There may be multiple proxy target for the same proxy key prefix when development. For example, there is a fary.config.js:

module.exports = {
  port: 9008,
  proxy: {
    '/api/users': 'http://192.168.100.2:8001', // it is backend developer's local host
    //'/api/users': 'http://192.168.100.100:8001', // it is the test integration environment host
  },
}

You may want to switch proxy target for the /api/users from one to the other one when the server is running. By default, Nodejs will cache every module once Nodejs has required it, which means if you want to switch proxy target, you must restart the server. Even worse, if the restarting spend long time, it is terrible!

With this feature, you can modify the fary.config.js whenever without restarting the server!

But it works only for proxy config.

Dynamic proxy config interception for proxy target debugging.

Imagine you have a test integration environment of your application.One day your test team find out a tricky bug which is hard to reproduce in local environment. An unhandy way is that, the related Java programmer add some logging code to the Java project, then commit, redeploy the Java server of the test integration environment. If lucky, the programmer can figure it out the reason for the first time. But if not too lucky, you will repeat add more logging code => redeploy => can not found the reason many times, which is so annoying!

Another way is to do a breakpoint debugging on the test server, but this will block other's request.

However, by this Dynamic proxy feature, you can turn the request to any proxy target you want without changing any code! How to do this? Assume the request url of the tricky bug is /api/java/a/tricky/bug, and the proxy config is:

module.exports = {
  port: 9008,
  proxy: {
    '/api/java': 'http://192.168.100.100:8080', // 192.168.100.100 is a host in test integration environment
  },
}

The only thing you should do is that: Replay the request and add a http head like:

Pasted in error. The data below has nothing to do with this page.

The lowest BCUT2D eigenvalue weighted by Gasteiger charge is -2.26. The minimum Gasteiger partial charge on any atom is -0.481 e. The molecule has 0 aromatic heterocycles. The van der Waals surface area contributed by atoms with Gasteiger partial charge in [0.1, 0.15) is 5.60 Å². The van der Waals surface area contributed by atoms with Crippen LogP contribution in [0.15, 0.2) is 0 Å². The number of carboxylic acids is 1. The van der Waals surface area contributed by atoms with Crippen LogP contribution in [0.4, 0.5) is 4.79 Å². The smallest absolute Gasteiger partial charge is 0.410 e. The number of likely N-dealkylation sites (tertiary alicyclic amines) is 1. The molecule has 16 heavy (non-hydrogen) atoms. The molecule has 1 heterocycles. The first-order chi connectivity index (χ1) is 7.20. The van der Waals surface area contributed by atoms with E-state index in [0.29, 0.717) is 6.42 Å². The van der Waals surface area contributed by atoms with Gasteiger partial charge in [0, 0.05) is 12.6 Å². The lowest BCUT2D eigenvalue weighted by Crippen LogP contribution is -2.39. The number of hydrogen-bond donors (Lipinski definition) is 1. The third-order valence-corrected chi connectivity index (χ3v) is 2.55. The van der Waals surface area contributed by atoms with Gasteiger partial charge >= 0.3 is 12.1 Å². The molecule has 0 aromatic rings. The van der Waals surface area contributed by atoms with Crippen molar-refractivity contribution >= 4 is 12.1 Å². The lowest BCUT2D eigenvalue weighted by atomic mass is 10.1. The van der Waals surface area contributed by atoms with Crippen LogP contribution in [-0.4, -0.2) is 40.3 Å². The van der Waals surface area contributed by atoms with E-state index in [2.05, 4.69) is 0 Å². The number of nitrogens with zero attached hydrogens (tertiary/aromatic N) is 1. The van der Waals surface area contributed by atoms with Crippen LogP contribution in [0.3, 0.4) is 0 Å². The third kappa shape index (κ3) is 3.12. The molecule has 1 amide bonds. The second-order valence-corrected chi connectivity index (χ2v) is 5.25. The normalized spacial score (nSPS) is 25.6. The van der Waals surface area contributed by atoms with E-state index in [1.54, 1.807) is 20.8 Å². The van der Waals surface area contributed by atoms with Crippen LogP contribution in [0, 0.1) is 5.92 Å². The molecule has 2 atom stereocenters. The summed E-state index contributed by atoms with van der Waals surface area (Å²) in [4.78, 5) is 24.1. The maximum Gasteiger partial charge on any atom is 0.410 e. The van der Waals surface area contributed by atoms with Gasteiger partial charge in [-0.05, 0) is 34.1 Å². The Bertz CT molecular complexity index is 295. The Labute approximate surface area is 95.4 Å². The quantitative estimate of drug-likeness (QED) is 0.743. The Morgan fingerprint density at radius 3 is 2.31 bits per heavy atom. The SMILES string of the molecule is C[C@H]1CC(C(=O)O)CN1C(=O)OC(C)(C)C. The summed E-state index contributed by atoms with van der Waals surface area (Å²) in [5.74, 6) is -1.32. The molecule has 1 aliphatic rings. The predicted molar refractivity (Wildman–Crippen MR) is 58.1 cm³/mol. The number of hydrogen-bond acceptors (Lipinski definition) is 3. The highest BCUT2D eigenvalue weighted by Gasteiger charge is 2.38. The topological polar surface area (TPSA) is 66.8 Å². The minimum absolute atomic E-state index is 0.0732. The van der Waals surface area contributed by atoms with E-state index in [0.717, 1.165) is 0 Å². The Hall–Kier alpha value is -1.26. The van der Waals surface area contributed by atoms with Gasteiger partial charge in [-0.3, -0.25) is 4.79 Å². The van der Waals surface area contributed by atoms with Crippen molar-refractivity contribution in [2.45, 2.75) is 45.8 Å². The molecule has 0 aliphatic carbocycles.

// 192.168.30.30 is the Java programmer's computer ip
proxyconfig: {"/api/java": "http://192.168.30.30:8080"}

You can do this by some client proxy tools like Charles with the request breakpoint function. Or you can do some detection code in the client, for example in the browser, you can detect the localstorage, if there is a value by key proxyconfig(any you like), then write the header to the request.

After this, the fary proxy middleware will detect the header proxyconfig, then merge the dynamic proxy config to the server proxy config(actually by Object.assign). The request /api/java/a/tricky/bug will be proxied to the Java programmer's local server, which means he/she can do a exciting breakpoint debugging locally without blocking others' access!

Proxy load balance

You can set a proxy mapping value with an array, fary will randomly pick a proxy target for every proxy request. For example fary.config.js:

module.exports = {
  port: 9008,
  proxy: {
    '/api/java': [
      'http://192.168.100.100:8080',
      'http://192.168.100.101:8090',
    ]
  },
}

Proxy target server health check

It is default disabled. To enable it, and some default options in fary.config.js:

module.exports = {
  port: 9008,
  proxy: {
    '/api/java': [
      'http://192.168.100.100:8080',
      'http://192.168.100.101:8090',
    ]
  },
  proxyLoadBalanceOptions: {
    // enable health check or not
    enableHealthCheck: true,
    healthCheckPath: '/admin/health',
    healthCheckTimeout: 1000,
    healthCheckInterval: 1000 * 60,
  },
}

Fary will make a quest to every target by GET ${proxyTarget}/${healthCheckPath}. Targets which responses non 200 or no response will be removed from the healthy targets list, and will not match next target picking until the targets recover and added back to the healthy target list.